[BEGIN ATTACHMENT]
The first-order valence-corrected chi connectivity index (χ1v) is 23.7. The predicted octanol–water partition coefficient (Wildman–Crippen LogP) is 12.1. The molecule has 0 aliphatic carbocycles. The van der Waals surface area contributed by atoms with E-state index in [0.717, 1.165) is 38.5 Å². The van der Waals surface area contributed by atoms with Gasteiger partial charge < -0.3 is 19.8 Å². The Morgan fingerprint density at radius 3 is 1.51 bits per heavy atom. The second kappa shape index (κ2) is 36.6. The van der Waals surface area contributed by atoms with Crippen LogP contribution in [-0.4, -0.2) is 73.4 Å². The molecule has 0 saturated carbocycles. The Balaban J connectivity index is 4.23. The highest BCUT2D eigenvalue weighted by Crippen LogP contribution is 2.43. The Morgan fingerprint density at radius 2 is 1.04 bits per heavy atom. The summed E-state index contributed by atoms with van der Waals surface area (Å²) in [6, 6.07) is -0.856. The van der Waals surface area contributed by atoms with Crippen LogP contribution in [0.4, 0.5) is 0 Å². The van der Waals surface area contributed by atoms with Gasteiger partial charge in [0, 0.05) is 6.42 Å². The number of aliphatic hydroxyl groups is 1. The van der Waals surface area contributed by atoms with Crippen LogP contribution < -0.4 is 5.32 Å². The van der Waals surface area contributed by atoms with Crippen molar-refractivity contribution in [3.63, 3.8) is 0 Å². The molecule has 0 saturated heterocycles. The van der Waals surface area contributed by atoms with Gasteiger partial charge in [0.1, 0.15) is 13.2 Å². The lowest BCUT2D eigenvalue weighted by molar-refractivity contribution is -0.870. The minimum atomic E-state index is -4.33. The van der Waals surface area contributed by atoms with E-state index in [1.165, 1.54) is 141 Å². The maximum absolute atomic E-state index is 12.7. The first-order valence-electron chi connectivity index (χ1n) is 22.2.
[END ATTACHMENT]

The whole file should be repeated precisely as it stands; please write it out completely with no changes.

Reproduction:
The first-order valence-corrected chi connectivity index (χ1v) is 23.7. The predicted octanol–water partition coefficient (Wildman–Crippen LogP) is 12.1. The molecule has 0 aliphatic carbocycles. The van der Waals surface area contributed by atoms with E-state index in [0.717, 1.165) is 38.5 Å². The van der Waals surface area contributed by atoms with Gasteiger partial charge < -0.3 is 19.8 Å². The Morgan fingerprint density at radius 3 is 1.51 bits per heavy atom. The second kappa shape index (κ2) is 36.6. The van der Waals surface area contributed by atoms with Crippen LogP contribution in [-0.4, -0.2) is 73.4 Å². The molecule has 0 saturated carbocycles. The Balaban J connectivity index is 4.23. The highest BCUT2D eigenvalue weighted by Crippen LogP contribution is 2.43. The Morgan fingerprint density at radius 2 is 1.04 bits per heavy atom. The summed E-state index contributed by atoms with van der Waals surface area (Å²) in [6, 6.07) is -0.856. The van der Waals surface area contributed by atoms with Crippen LogP contribution in [0.4, 0.5) is 0 Å². The van der Waals surface area contributed by atoms with Gasteiger partial charge in [0, 0.05) is 6.42 Å². The number of aliphatic hydroxyl groups is 1. The van der Waals surface area contributed by atoms with Crippen LogP contribution < -0.4 is 5.32 Å². The van der Waals surface area contributed by atoms with Crippen molar-refractivity contribution in [3.63, 3.8) is 0 Å². The molecule has 0 saturated heterocycles. The van der Waals surface area contributed by atoms with Gasteiger partial charge in [0.1, 0.15) is 13.2 Å². The lowest BCUT2D eigenvalue weighted by molar-refractivity contribution is -0.870. The minimum atomic E-state index is -4.33. The van der Waals surface area contributed by atoms with E-state index in [1.165, 1.54) is 141 Å². The maximum absolute atomic E-state index is 12.7. The first-order valence-electron chi connectivity index (χ1n) is 22.2.